On October 14, 2019, the refurbished Twelve Days of Christmas artwork was completed and placed in locations around downtown Fairhope. The rejuvenated work was celebrated along with the One Hundred and Twenty-Fifth Anniversary of Fairhope in 2019! The scenes may be viewed until closure of the Annual Arts and Crafts Festival in March 2020

Partridge in a Pear Tree - Fairhope Museum of History
Two Turtle Doves - Fairhope Pharmacy
Three French Hens - Lyon's Share
Four Calling Birds - Four Bags
Five Golden Rings - Cat's Meow
Six Geese a Laying - Happy Olive
Seven Swans a Swimming - In the Company of Angels
Eight Maids a Milking - Eastern Shore Art Center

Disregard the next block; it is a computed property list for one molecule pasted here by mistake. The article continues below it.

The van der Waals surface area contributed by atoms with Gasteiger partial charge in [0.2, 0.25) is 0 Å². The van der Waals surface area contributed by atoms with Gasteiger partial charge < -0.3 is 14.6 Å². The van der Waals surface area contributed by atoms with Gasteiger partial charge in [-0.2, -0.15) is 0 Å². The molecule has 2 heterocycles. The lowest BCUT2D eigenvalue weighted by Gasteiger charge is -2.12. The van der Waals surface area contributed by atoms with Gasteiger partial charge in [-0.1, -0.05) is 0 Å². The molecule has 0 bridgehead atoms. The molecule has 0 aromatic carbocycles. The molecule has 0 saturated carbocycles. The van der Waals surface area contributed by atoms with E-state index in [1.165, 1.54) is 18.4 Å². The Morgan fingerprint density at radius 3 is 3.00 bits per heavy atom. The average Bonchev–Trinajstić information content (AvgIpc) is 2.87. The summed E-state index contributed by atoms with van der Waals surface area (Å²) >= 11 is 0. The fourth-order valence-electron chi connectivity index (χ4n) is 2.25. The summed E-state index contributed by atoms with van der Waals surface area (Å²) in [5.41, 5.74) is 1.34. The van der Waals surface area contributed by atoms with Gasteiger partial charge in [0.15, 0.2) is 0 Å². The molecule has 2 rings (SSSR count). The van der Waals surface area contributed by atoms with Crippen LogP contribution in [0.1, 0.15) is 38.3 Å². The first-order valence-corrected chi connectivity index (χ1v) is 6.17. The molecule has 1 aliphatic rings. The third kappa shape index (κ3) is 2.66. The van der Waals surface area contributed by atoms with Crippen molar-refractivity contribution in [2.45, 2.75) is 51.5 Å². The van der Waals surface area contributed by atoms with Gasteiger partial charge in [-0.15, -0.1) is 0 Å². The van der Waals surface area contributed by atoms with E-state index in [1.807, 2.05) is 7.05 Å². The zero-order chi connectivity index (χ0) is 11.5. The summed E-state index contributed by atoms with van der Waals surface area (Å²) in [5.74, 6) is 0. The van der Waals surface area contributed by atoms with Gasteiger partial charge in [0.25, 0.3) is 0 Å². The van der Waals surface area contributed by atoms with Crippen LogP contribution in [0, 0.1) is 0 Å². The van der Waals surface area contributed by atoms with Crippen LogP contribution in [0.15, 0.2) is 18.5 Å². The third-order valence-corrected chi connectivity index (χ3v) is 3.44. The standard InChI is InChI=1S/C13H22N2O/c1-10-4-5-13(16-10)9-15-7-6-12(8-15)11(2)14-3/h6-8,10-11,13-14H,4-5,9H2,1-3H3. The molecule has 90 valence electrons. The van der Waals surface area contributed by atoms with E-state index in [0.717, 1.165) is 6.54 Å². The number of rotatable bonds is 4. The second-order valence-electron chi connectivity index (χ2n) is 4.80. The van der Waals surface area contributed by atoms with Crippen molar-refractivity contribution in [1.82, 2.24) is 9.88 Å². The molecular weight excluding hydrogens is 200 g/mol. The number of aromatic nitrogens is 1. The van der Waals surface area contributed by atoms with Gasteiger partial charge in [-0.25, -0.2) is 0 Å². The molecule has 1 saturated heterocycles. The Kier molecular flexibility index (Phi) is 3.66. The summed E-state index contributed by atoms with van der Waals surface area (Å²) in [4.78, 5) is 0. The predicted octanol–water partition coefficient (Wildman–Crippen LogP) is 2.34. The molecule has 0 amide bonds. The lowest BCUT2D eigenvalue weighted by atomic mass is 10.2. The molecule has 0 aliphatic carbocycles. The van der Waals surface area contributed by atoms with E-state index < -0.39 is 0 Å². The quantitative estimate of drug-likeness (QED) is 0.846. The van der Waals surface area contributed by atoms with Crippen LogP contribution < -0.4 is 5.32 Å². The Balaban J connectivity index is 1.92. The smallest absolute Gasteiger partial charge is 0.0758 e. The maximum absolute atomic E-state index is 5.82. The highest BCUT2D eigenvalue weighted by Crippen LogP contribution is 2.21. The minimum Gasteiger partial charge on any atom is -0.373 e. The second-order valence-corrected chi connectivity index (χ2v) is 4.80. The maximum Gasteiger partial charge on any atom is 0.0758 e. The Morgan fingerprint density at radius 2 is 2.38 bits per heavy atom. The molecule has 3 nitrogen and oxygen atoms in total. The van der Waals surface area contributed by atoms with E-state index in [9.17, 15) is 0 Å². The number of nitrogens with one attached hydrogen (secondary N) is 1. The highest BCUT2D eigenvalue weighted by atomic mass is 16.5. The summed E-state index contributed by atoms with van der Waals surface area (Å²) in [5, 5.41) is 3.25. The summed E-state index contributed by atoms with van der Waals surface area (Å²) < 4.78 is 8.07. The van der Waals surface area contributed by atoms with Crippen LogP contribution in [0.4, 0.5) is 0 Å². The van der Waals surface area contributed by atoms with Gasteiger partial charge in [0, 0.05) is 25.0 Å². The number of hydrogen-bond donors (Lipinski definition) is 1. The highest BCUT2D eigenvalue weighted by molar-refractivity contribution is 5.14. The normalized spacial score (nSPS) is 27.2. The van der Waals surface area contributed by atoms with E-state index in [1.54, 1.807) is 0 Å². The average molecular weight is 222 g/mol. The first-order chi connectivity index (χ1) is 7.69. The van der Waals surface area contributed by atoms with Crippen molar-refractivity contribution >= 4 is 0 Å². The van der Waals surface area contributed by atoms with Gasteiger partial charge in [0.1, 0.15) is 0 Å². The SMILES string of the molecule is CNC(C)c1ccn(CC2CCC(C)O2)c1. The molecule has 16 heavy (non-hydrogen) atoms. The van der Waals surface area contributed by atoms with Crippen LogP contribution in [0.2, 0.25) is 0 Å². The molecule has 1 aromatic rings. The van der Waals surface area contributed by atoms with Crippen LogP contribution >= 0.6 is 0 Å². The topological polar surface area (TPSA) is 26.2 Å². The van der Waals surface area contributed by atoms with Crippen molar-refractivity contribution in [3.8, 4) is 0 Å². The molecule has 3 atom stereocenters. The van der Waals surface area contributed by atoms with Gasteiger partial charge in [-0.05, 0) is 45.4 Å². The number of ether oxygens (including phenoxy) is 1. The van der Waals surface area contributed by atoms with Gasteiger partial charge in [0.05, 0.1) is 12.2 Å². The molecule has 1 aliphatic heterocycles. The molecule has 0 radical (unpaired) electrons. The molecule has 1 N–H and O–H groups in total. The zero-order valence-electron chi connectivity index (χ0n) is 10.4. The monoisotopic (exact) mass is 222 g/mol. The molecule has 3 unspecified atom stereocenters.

Nine Ladies Dancing - M&F Casuals
Ten Lords a Leaping - Fairhope Artist Gallery
Eleven Pipers Piping - M&M Bank
Twelve Drummers Drumming - Fantasy Island

The CPFCA will continue its mission to preserve historic Fairhope art. The Committee foresees a gallery of historic art, featuring the Twelve Days of Christmas and other nostalgic works that take creative minds back to the days of old Fairhope with a vision for the future. After all, this city was designed to be Utopia!

The Committee for the Preservation of Fairhope Christmas Art can be proud of its achievement to protect and preserve our proud heritage in creative art! This Twelve Days of Christmas project has been made possible by the committee to Preserve Fairhope’s Christmas Art, Fairhope’s Arts and Crafts Festival Foundation, Friends of Fairhope Museum of History, City of Fairhope and Restructured Rival Studio Story and research by Robert M. Glennon, area historian